Earlier this week, Verizon Communications (NYSE: VZ) released its first-quarter 2019 results, which were mixed overall. The company's earnings beat analysts' consensus estimates. The revenue growth for Verizon's wireless business showed that the telecommunications giant is still able to attract and retain smartphone customers. But the company's net phone losses of 44,000 were larger than some analysts had predicted.
To better understand the company's latest quarter, it's worth taking a closer look at how Verizon grew its sales and earnings in the quarter, how much it's shelling out for capital expenditures (and why), and how the company's wireless business could improve in the coming year.
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An earnings beat and raised guidance
Verizon's total revenue increased by 1.1% in the quarter. This doesn't seem all that impressive at first blush, but the company's $32.1 billion in sales was on par with analysts' consensus estimate for the quarter. Investors should take note that revenue from Verizon's important wireless segment -- which accounted for 70% of sales in the quarter -- grew by 3.7% year over year to $22.7 billion. That shows that the wireless carrier is successfully growing its wireless business at a time when the wireless industry is about to expand into new, more lucrative tech like 5G (more on that later).
On the earnings side, Verizon reported $1.22 per share on $5.16 billion in net income, which was more than enough to beat analysts' consensus estimate of $1.17. That put the company's earnings about 9% higher than the year-ago quarter, when Verizon reported $1.11 per share.
The telecom's solid performance in the quarter was enough to cause Verizon's management to raise its full-year earnings guidance. The company now expects low-single-digit-percentage growth for both its adjusted earnings per share and GAAP revenue for the year, up from its previous guidance that earnings would be relatively flat compared to 2018.
Spending on its 5G network ramps up
Verizon spent $4.3 billion in the first quarter on capital expenditures, which it said were to "support the launch and continued build-out of its 5G Ultra Wideband network, the growth in data and video traffic on the company's 4G LTE network, the deployment of significant fiber in markets nationwide, and the upgrade to Verizon's Intelligent Edge Network."
Additionally, Verizon said that it would spend between $17 billion and $18 billion for the full year and noted that this figure includes the "expanded commercial launch of 5G." You may recall that last year, Verizon replaced its former CEO with Hans Vestberg, its former chief technology officer. The move was primarily seen as a way for Verizon to focus attention on 5G technology as its next area of growth. With the company's increased spending in the quarter (and ultimately over the full year), that appears to be happening.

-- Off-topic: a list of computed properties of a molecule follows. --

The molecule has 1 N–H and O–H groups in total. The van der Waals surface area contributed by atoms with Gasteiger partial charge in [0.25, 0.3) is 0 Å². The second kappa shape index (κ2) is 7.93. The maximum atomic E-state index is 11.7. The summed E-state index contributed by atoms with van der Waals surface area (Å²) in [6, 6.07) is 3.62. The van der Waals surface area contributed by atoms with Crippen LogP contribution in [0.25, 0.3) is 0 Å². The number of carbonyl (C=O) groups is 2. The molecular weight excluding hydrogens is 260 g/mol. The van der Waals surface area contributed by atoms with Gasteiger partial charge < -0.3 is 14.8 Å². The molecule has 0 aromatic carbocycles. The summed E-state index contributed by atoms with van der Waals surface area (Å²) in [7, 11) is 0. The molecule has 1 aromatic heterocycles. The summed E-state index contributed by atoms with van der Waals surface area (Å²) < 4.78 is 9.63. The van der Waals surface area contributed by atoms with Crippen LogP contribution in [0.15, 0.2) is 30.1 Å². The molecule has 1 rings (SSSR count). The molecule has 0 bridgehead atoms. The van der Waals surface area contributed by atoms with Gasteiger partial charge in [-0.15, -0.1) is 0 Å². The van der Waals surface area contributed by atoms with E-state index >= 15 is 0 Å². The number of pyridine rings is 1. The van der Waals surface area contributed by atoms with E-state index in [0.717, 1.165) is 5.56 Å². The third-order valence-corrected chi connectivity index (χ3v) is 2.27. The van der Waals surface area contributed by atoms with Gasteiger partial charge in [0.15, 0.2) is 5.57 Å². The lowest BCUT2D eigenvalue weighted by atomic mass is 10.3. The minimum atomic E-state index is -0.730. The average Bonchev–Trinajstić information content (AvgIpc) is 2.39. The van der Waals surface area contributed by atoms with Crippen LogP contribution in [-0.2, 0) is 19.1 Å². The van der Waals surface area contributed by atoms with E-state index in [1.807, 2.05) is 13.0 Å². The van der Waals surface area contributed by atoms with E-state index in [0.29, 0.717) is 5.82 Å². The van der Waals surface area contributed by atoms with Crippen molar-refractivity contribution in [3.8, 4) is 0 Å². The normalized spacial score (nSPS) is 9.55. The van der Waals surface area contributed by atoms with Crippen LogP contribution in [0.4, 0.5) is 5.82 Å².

Just this month, Verizon debuted its 5G network in two cities, and the company expects 5G to bring wireless speeds up to 20 times faster than 4G and lower latency rates (faster connection times between devices and cell towers). While Verizon's 5G network is only available in a very limited area right now (parts of two cities), it has plans to bring it to 30 cities by the end of this year.
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Verizon's wireless business grows, but could be better
As mentioned earlier, Verizon's wireless revenue increased by 3.7% in the first quarter to $22.7 billion. Verizon attributed this growth, in part, to improving sales from its services business, which saw sales increase 4.4% in the quarter.
Verizon's management said the sales uptick came from customer "step-ups" to more expensive monthly plans and an increase in the number of devices on accounts. Verizon had 174,000 postpaid smartphone net additions in the quarter, which is good news for the company as postpaid smartphone users tend to be more lucrative customers.
But Verizon still has a few areas within its wireless business that could use some improvement. For one, postpaid smartphone net additions were down from the year-ago quarter, when they reached 220,000. Additionally, the company had a total net loss of 44,000 phone connections for the quarter, an increase from the phone net loss of 24,000 in the first quarter 2018.
Despite this drop, Verizon still has a lot of potential to grow its wireless business as it ramps up its 5G services. The executive vice president of Verizon Wireless has said in the past that 5G will generate $12.3 trillion in economic value by 2023 -- and Verizon is already positioning itself to benefit.
The company said back in March that it will charge $10 more per month for 5G services, on top of its unlimited data plan pricing. While some other carriers have said their 5G customers won't spend more for their networks, Verizon is making the case that its 5G will be so much better than 4G that it'll be worth paying more for. That plays right into the company's strategy of moving its customers up to more expensive smartphone plans and could ultimately help Verizon boost sales once its 5G network comes online nationwide.
Something to keep in mind
At face value, Verizon's first-quarter results were mixed. When you look a little closer at what the company's wireless net additions and capital expenditures mean for its future growth, the latest results look even better.
Investors should keep in mind, though, that Verizon's 5G network will take a while to build out and bring online. It's likely the benefits of this new tech will come sometime in 2020. But with Verizon's early lead in this market, it appears the carrier has a lot to look forward to in the coming quarters.
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